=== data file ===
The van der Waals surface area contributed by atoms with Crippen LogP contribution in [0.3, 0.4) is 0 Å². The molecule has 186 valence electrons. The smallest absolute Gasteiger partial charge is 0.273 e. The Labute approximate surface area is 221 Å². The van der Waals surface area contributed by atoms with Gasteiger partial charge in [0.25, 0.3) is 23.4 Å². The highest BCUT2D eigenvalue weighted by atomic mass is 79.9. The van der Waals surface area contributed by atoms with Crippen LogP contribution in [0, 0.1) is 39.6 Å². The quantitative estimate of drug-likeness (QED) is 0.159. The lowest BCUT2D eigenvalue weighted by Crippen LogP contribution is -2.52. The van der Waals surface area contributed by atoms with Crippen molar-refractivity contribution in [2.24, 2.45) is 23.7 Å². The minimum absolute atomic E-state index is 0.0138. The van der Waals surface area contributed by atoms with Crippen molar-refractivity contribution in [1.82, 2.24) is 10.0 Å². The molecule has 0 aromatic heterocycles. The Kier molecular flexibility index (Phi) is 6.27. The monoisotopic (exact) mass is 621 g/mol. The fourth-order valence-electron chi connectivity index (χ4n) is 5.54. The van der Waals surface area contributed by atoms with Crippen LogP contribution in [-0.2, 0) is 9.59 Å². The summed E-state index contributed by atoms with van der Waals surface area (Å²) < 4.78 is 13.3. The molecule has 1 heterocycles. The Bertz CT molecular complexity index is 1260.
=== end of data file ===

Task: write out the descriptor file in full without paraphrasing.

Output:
The van der Waals surface area contributed by atoms with Crippen LogP contribution in [0.3, 0.4) is 0 Å². The molecule has 186 valence electrons. The smallest absolute Gasteiger partial charge is 0.273 e. The Labute approximate surface area is 221 Å². The van der Waals surface area contributed by atoms with Gasteiger partial charge in [0.25, 0.3) is 23.4 Å². The highest BCUT2D eigenvalue weighted by atomic mass is 79.9. The van der Waals surface area contributed by atoms with Crippen LogP contribution in [0, 0.1) is 39.6 Å². The quantitative estimate of drug-likeness (QED) is 0.159. The lowest BCUT2D eigenvalue weighted by Crippen LogP contribution is -2.52. The van der Waals surface area contributed by atoms with Crippen molar-refractivity contribution in [2.24, 2.45) is 23.7 Å². The minimum absolute atomic E-state index is 0.0138. The van der Waals surface area contributed by atoms with Crippen molar-refractivity contribution in [1.82, 2.24) is 10.0 Å². The molecule has 0 aromatic heterocycles. The Kier molecular flexibility index (Phi) is 6.27. The monoisotopic (exact) mass is 621 g/mol. The fourth-order valence-electron chi connectivity index (χ4n) is 5.54. The van der Waals surface area contributed by atoms with Crippen LogP contribution in [-0.2, 0) is 9.59 Å². The summed E-state index contributed by atoms with van der Waals surface area (Å²) < 4.78 is 13.3. The molecule has 1 heterocycles. The Bertz CT molecular complexity index is 1260.